Educating the Enforcers


The best solutions have a cascading effect. The ability to connect disparate parts into an even broader solution.  For me the solution to a long pondered question began with a previous blog about education, or rather, the lack of or incomplete education of users of the transportation system and the people who enforce the laws that enable it to function.

At the core of the idea is broadening the role of police as teachers. The extension of their duties would be to mentor motorized and non-motorized drivers and pedestrians under their jurisdiction with an on-going education about how the traffic system works, its rules and each participant’s responsibilities.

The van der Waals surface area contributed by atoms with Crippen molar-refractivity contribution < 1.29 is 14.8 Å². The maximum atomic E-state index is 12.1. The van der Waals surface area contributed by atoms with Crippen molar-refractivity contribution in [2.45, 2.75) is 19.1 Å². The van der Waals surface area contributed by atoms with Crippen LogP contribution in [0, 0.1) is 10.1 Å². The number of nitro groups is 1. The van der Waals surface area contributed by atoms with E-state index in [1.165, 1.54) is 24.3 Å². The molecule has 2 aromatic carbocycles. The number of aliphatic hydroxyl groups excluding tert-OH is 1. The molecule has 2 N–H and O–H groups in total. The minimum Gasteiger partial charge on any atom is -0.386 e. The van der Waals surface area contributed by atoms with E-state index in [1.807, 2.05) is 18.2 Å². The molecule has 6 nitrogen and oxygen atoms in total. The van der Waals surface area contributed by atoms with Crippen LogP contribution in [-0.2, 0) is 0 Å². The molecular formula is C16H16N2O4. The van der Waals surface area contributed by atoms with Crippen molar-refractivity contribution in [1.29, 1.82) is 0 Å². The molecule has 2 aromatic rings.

Why this approach and what it accomplishes:

-Motorized drivers get their biggest injection of education on how to use the transportation system when preparing for their license exam. The transportation system is dynamic and on-going education about new signs, rules, paint on the road and other users of the transportation system is needed to makes sure we are all on the same page and up to date. Failure to do so results in drivers assuming what something means or the role of other road users.

-Non-motorized drivers rarely receive any education about using the traffic system unless they search it out. This blends increasing numbers of active users with no clue about the the Rules of Movement, etc. into an organized traffic system. Equally as bad is bicycle drivers who know the rules but ignore them without fear of consequence…unless, of course, they crash. This rogue behavior helps perpetuate the “us” vs “them” culture.